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Date of last update: 10/19/2017.

Forum Name: Miscellaneous Chest Diseases

Question: Undetrimed Chest Examination pos. TB

 mygamejw - Tue Dec 25, 2007 4:56 pm


My father is a Vietnam Veteran and he is not listed on the National archives injury list from that war. However, we have documentation stating he was injured by a trip flare. With that he was also injured via a mortar round going off by him the metal fragmentation embedded itself in portions of his face (which doctors removed), legs (also removed), and lungs. Currently, via X-Rays you see spots which his Pulmonary doctor regards as ephasima (caused by smoking, which he quit over 13years ago). But, they are do to metal fragments still embedded in the tissue of his lungs. A biopsy was hard or impossible to do because the tissue has scared up and they either could not or it was extremely difficult to get a good sample. In any case, the Board of Military Records Corrections says he has TB because the PA stated in the summary of the chest x-rays at the time he was separated from active duty states his lung are comparable to that of someone having TB. Could you help me out so they can straighten it out?

My question is if someone who does not have TB is treated for TB could their be ANY adverse affects?

Thank you for your time and any suggestions you may have to assist me in clearing this matter up.

Happy Holidays,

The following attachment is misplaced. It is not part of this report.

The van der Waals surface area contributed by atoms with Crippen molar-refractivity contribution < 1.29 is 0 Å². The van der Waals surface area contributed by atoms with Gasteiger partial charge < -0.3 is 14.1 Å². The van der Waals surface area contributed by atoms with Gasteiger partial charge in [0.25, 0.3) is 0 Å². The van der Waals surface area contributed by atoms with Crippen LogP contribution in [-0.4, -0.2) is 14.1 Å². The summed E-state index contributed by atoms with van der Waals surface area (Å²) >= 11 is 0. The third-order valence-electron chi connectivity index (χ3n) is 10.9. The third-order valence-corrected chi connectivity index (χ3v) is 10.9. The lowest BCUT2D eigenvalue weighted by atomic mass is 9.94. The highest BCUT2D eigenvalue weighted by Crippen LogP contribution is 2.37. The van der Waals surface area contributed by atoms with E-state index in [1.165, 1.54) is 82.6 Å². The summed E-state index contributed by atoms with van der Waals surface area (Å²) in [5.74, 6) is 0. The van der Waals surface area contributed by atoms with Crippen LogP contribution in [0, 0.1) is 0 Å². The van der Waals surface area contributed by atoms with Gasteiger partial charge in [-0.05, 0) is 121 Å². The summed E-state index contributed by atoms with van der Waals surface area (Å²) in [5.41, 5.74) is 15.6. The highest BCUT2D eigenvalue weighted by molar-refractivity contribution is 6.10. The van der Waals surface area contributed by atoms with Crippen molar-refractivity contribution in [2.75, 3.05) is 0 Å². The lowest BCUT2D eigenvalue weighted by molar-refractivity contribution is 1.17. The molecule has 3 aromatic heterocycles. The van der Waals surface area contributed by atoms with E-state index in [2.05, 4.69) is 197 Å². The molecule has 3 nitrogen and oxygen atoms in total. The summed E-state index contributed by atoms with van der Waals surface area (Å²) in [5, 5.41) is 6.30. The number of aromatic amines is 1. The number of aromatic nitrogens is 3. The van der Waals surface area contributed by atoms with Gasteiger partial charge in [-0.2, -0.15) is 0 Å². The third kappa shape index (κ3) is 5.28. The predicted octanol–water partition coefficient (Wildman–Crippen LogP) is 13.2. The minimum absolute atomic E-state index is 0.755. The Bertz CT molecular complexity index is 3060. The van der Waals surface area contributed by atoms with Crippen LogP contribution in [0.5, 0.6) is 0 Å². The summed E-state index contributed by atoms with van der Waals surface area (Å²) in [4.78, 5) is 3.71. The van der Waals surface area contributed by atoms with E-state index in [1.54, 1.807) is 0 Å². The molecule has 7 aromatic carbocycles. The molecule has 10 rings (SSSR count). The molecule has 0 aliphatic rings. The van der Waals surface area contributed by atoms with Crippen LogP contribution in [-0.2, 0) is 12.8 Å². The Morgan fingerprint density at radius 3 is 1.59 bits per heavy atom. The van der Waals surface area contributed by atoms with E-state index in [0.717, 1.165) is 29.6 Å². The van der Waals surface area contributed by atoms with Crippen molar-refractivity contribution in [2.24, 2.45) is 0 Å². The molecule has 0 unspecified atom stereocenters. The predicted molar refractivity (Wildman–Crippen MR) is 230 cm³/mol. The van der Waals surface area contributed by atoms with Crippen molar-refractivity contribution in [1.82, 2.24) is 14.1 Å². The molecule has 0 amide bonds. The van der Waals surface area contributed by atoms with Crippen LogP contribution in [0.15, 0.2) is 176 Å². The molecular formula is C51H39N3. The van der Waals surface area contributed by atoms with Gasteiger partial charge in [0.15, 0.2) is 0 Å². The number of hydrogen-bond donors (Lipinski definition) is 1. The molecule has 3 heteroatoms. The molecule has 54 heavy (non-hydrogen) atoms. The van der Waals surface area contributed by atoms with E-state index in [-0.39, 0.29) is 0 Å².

Jonathan Ince
 Debbie Miller, RN - Sat Jan 12, 2008 8:59 pm

User avatar Hello,
First I will say that pulmonologists who deal with TB regularly are very good at interpreting the results on x-ray so if your father has been evaluated at a TB clinic, possibly through a health department where TB is regularly diagnosed and treated, I think you can feel confident. Usually sputum specimens will also confirm the presence of infectious disease and whether or not he might be contagious to others. This usually comes about because of a positive TB skin test (Mantoux) - typically the first trigger - but sometimes symptoms bring the patient to the doctor when active disease is present. The treatment with antibiotics is very effective and safe for most people but it must be completed and it is a long process because the TB bacteria is a slow-growing organism. Some who suffer liver damage might have problems with the anti-TB drugs, but for the most part the risk is like that for other antibiotics and benefit/risk ratio is considered.

Because TB is infectious to others and can cause serious illness, this is a public health matter and treatment is required for the good of the community. So, if he is not already in that system, it would be good to consult with the local health department communicable disease staff. They should be able to help differentiate between the various lung conditions your father may have.

Best wishes to you both.

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